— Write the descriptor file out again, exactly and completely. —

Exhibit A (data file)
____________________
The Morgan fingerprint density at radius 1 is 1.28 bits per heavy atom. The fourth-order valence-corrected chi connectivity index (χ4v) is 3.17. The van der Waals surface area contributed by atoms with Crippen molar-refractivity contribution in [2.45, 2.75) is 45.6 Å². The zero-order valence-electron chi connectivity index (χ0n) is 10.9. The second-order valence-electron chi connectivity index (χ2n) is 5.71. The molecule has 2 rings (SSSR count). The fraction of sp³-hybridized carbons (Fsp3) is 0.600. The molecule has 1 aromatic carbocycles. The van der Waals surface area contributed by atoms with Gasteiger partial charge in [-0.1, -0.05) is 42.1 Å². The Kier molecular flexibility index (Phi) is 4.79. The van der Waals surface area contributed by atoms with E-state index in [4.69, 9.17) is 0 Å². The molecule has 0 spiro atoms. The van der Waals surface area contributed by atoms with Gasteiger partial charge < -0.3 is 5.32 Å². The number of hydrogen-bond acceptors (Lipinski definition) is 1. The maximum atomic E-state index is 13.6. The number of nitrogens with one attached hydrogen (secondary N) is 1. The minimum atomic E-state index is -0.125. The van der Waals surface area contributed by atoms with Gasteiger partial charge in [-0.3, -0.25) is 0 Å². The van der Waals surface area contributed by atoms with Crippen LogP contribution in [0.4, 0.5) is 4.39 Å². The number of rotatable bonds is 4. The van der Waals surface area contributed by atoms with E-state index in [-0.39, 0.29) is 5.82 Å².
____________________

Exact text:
The Morgan fingerprint density at radius 1 is 1.28 bits per heavy atom. The fourth-order valence-corrected chi connectivity index (χ4v) is 3.17. The van der Waals surface area contributed by atoms with Crippen molar-refractivity contribution in [2.45, 2.75) is 45.6 Å². The zero-order valence-electron chi connectivity index (χ0n) is 10.9. The second-order valence-electron chi connectivity index (χ2n) is 5.71. The molecule has 2 rings (SSSR count). The fraction of sp³-hybridized carbons (Fsp3) is 0.600. The molecule has 1 aromatic carbocycles. The van der Waals surface area contributed by atoms with Gasteiger partial charge in [-0.1, -0.05) is 42.1 Å². The Kier molecular flexibility index (Phi) is 4.79. The van der Waals surface area contributed by atoms with E-state index in [4.69, 9.17) is 0 Å². The molecule has 0 spiro atoms. The van der Waals surface area contributed by atoms with Gasteiger partial charge < -0.3 is 5.32 Å². The number of hydrogen-bond acceptors (Lipinski definition) is 1. The maximum atomic E-state index is 13.6. The number of nitrogens with one attached hydrogen (secondary N) is 1. The minimum atomic E-state index is -0.125. The van der Waals surface area contributed by atoms with Gasteiger partial charge in [-0.3, -0.25) is 0 Å². The van der Waals surface area contributed by atoms with Crippen LogP contribution in [0.4, 0.5) is 4.39 Å². The number of rotatable bonds is 4. The van der Waals surface area contributed by atoms with E-state index in [-0.39, 0.29) is 5.82 Å².